Tonight we’re drinking whisky from Okinawa’s Helios Distillery, one of Japan’s many distilleries located on the island. “KURA The WHISKY RUM CASK FINISH” is Helios’ first whisky released since October 2016.
Helios has a fairly short history by Japanese distillery standards, launching rum distillation in 1961. Yes rum, not awamori as you may expect! Okinawa was under administrative control of the USA back in those days. For better or worse, the tiki movement was already in overdrive following Hawaii’s statehood in 1959, so rum was probably in much higher demand in Okinawa.
Now there’s much more variety from Helios though: besides the staple rum, they also do awamori, liqueur, shochu, umeshu, and even a craft beer which is apparently pretty shitty. The distillery started making whisky back when Japan’s regional whiskies started taking off in popularity in the 80s. That popularity didn’t last long though. Given the last age statement whisky we saw is 2016’s “Reki” containing at least 20% 15yo whisky, we can guess they at least made whisky until 2001.
That’s right, they have stopped making their own whisky. So how is it possible to release another one now? Easy! They had someone else make the whisky, and slapped their own label on it. It’s something we’ve seen happen elsewhere in the world, but here in Japan it’s especially a problem since Helios and other distilleries are still legally allowed to call their whiskies “Japanese whisky” in this case. The fact that it doesn’t actually contain anything distilled in Japan doesn’t sit well with many whisky fans. Helios isn’t the first or last distillery to do this: look through the “Faux” category on the Japan Distillery Map for other examples.
“Kura” is actually the name of their barrel-aged awamori, the most whisky-like being a 40% abv one aged in white oak casks for 12 years. They even call it “Kura Single Malt.” But it’s still an awamori.
In the case of KURA The WHISKY RUM CASK FINISH, Helios has imported a blend of malt whisky from Scotland. Notably, they don’t call it “Scotch.” That liquid is rested in their own ex-rum casks, then bottled to 40% abv. That’s really all the detail that’s been publicized so far. We have no idea how old the liquid was to begin with, or how long the finish was. How about we just crack it open and give it a try?
Nose: Quite leafy and mossy, with a bit of vanilla hiding behind a veil of dried apricot. Although it’s buttery, it certainly doesn’t have that molasses sweetness you might expect from a rum. Malted milk too.
Palate: Plenty of peaty smoke for those into that, but it remains light on the tongue. The rum finish keeps a very low profile. Otherwise, I’m thinking woody pepper and plenty of grain.
Finish: A tad rubbery, but with toasted oats and banana. Lingering you get the peat, but it’s not lasting you very long at 40% abv.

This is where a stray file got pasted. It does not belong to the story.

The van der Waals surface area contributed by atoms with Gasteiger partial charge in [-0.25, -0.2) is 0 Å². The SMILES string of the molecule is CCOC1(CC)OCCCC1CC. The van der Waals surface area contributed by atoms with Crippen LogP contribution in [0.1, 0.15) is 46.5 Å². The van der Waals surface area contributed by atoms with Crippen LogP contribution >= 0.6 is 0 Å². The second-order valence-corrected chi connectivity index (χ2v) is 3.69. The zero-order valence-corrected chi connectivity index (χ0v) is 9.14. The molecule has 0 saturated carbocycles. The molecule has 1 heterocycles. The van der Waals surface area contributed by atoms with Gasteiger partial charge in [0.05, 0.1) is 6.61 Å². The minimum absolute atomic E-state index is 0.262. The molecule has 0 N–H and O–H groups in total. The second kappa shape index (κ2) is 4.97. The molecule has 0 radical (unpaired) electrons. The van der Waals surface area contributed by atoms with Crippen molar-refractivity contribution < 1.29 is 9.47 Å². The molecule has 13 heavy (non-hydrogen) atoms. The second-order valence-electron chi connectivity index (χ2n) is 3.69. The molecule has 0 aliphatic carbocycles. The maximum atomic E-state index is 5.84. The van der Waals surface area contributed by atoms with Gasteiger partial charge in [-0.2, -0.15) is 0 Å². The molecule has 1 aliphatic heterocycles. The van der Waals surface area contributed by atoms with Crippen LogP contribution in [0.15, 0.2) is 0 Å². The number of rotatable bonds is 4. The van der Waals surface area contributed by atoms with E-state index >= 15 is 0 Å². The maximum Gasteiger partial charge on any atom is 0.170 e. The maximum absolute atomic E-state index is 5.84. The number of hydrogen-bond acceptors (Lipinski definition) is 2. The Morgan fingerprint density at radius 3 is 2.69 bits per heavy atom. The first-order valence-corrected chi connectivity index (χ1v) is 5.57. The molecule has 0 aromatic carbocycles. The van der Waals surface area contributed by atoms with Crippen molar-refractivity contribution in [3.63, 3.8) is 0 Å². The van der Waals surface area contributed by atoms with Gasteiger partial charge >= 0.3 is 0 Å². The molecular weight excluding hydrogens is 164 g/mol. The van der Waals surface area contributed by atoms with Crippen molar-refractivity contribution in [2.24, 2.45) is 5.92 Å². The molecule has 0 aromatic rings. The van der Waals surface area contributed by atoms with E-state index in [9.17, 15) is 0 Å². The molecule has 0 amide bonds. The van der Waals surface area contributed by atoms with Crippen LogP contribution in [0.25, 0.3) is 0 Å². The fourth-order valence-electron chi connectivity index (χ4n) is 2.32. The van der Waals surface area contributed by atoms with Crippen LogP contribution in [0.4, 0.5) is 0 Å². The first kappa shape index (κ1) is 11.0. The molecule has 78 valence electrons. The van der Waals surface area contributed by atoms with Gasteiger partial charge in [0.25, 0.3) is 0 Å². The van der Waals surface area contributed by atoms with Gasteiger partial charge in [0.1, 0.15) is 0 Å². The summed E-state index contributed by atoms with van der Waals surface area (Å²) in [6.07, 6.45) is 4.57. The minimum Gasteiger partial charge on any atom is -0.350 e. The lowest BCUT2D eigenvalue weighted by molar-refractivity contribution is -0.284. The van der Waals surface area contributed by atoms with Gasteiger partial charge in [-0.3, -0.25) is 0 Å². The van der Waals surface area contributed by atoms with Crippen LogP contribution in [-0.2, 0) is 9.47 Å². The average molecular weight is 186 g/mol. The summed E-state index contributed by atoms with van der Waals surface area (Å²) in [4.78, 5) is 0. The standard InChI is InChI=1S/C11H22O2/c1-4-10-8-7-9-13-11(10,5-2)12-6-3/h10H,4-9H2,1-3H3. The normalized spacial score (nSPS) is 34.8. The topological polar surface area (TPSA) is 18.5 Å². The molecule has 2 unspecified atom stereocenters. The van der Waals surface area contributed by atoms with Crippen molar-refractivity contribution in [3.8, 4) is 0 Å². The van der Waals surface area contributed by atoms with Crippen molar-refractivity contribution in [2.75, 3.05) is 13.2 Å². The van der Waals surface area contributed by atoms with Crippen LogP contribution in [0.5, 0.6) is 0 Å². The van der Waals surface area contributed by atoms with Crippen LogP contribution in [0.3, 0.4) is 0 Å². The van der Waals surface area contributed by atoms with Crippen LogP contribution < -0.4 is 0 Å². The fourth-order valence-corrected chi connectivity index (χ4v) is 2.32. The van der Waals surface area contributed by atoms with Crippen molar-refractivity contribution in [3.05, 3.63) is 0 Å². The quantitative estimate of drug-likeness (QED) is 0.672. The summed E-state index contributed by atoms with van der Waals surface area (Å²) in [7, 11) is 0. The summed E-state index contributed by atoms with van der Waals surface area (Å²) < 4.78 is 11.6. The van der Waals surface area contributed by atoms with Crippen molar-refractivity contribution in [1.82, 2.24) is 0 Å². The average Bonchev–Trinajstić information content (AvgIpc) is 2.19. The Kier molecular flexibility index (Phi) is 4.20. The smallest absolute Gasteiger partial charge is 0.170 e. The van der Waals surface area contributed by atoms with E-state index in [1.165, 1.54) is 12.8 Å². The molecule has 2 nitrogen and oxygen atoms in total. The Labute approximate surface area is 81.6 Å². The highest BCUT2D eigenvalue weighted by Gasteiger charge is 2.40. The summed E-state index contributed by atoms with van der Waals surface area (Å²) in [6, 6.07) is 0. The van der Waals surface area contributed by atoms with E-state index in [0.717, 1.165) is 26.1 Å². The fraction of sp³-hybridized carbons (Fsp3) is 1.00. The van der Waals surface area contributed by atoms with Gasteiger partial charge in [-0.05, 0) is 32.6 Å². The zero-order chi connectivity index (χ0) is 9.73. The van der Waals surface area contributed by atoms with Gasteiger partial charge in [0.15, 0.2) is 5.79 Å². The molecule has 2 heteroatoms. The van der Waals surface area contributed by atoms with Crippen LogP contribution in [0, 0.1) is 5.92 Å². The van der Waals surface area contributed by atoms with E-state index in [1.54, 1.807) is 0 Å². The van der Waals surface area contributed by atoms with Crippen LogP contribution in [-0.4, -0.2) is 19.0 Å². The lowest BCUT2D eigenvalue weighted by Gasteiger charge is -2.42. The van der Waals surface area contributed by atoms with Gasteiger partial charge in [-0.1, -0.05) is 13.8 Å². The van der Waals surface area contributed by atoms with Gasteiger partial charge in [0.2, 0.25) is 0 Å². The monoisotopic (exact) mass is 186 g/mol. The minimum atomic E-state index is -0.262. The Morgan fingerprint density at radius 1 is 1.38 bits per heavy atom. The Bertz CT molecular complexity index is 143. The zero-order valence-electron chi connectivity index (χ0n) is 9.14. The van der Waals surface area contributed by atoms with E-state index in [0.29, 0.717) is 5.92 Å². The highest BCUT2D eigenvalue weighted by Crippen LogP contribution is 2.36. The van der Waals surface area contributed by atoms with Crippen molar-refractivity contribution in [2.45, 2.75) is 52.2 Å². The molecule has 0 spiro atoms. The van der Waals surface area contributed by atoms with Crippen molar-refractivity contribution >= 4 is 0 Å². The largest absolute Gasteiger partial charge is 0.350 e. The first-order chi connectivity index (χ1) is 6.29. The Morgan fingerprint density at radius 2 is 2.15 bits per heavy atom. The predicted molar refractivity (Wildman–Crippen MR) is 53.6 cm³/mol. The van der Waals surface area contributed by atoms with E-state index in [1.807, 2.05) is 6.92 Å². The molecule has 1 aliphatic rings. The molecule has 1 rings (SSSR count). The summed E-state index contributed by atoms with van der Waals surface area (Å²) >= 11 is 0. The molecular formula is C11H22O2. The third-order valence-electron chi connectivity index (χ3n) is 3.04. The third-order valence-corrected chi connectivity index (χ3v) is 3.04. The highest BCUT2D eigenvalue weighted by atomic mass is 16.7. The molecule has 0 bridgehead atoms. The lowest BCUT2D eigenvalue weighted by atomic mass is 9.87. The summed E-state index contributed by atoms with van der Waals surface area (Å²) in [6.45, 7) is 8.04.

I’m going to guess most of the liquid in this was 2-4 years old when it found its way to Japan from somewhere in the Highlands. Then it spent around half a year in a rum cask. Who knows! I could have used more complexity and fruitiness, and the rum finish should have been a tad more pronounced. It does make a decent highball, too, but there are better options available for cheaper. Overall though, it’s good to see Helios Distillery back at it. Now if only they would start making their own whisky again.
Hi there! I created and run nomunication.jp. I’ve lived in Tokyo since 2008, and I am a certified Shochu Kikisake-shi/Shochu Sommelier (焼酎唎酒師), Cocktail Professor (カクテル検定１級), and I hold Whisky Kentei Levels 3 and JW (ウイスキー検定３級・JW級). I also sit on the Executive Committees for the Tokyo Whisky & Spirits Competition and Japanese Whisky Day. Click here for more details about me and this site. Kampai!
I didn’t think Helios’s craft beer was that bad on tap- even the Goya Dry- but from the can, as you say, it’s pretty shitty. Still, it’s probably the cheapest pint of craft beer you’ll find in Japan.
thanks for all the background, very interesting. But according to K&L review, they say that this whisky was actually distilled entirely in Okinawa. Check it out here….. https://m.klwines.com/p/i?i=1371855
so which is true?
Hi Scott, thanks for your comment. Every Japanese source indicates they stopped distilling their own liquid in 2001 and haven’t resumed:
The official product page even says that it uses “carefully selected” malt, which is then aged in their own rum casks. This is the phrase that companies normally use when they don’t distill the liquid themselves:
If they were distilling it themselves, I’d assume they would put that on the product page! And probably write “Japanese whisky” on the bottle.
The Rakuten product page from one liquor shop features “maker comments” that literally says it uses imported Scotch malt:
So unless KL wines has some inside information–their page mentions “according to their importer,” so perhaps they do–I’ll have to disagree. I suppose it’s also possible that it contains some of the old stock?
Yeah, I know that Japan is notorious for this kind of thing. I bought a couple bottles from K&L, specifically because they said it was a Japanese whisky (and not just imported from Scotland). I can tell you this (looking at the box and bottle right now)…. both the box and bottle state “Distilled by Helios Distillery / Okinawa, Japan” (something that K&L calls out in their review as well). Also, while it does not say it on the box, the neck of the bottle does have a label that says “Japanese Whisky”
They claim to peat the malt with local Hokkaido peat. How would this be possible if it was imported from Scotland?